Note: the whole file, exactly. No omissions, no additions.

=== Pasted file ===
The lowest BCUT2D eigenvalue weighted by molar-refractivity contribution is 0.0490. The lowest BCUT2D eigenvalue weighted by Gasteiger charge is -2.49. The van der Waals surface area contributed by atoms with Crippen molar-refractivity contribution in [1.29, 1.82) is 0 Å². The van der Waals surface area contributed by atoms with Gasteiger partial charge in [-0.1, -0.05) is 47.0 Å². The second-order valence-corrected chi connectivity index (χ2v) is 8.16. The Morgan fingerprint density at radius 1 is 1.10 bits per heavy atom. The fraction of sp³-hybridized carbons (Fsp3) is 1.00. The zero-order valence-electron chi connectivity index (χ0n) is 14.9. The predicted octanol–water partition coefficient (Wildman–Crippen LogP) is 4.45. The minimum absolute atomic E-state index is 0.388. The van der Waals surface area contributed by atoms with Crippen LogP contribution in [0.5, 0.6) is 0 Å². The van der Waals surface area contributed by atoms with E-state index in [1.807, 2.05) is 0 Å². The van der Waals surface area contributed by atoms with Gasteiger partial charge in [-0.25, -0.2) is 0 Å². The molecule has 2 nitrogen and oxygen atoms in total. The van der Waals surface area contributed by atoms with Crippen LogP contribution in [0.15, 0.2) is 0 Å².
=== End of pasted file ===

The lowest BCUT2D eigenvalue weighted by molar-refractivity contribution is 0.0490. The lowest BCUT2D eigenvalue weighted by Gasteiger charge is -2.49. The van der Waals surface area contributed by atoms with Crippen molar-refractivity contribution in [1.29, 1.82) is 0 Å². The van der Waals surface area contributed by atoms with Gasteiger partial charge in [-0.1, -0.05) is 47.0 Å². The second-order valence-corrected chi connectivity index (χ2v) is 8.16. The Morgan fingerprint density at radius 1 is 1.10 bits per heavy atom. The fraction of sp³-hybridized carbons (Fsp3) is 1.00. The zero-order valence-electron chi connectivity index (χ0n) is 14.9. The predicted octanol–water partition coefficient (Wildman–Crippen LogP) is 4.45. The minimum absolute atomic E-state index is 0.388. The van der Waals surface area contributed by atoms with Crippen LogP contribution in [0.5, 0.6) is 0 Å². The van der Waals surface area contributed by atoms with E-state index in [1.807, 2.05) is 0 Å². The van der Waals surface area contributed by atoms with Gasteiger partial charge in [-0.25, -0.2) is 0 Å². The molecule has 2 nitrogen and oxygen atoms in total. The van der Waals surface area contributed by atoms with Crippen LogP contribution in [0.15, 0.2) is 0 Å².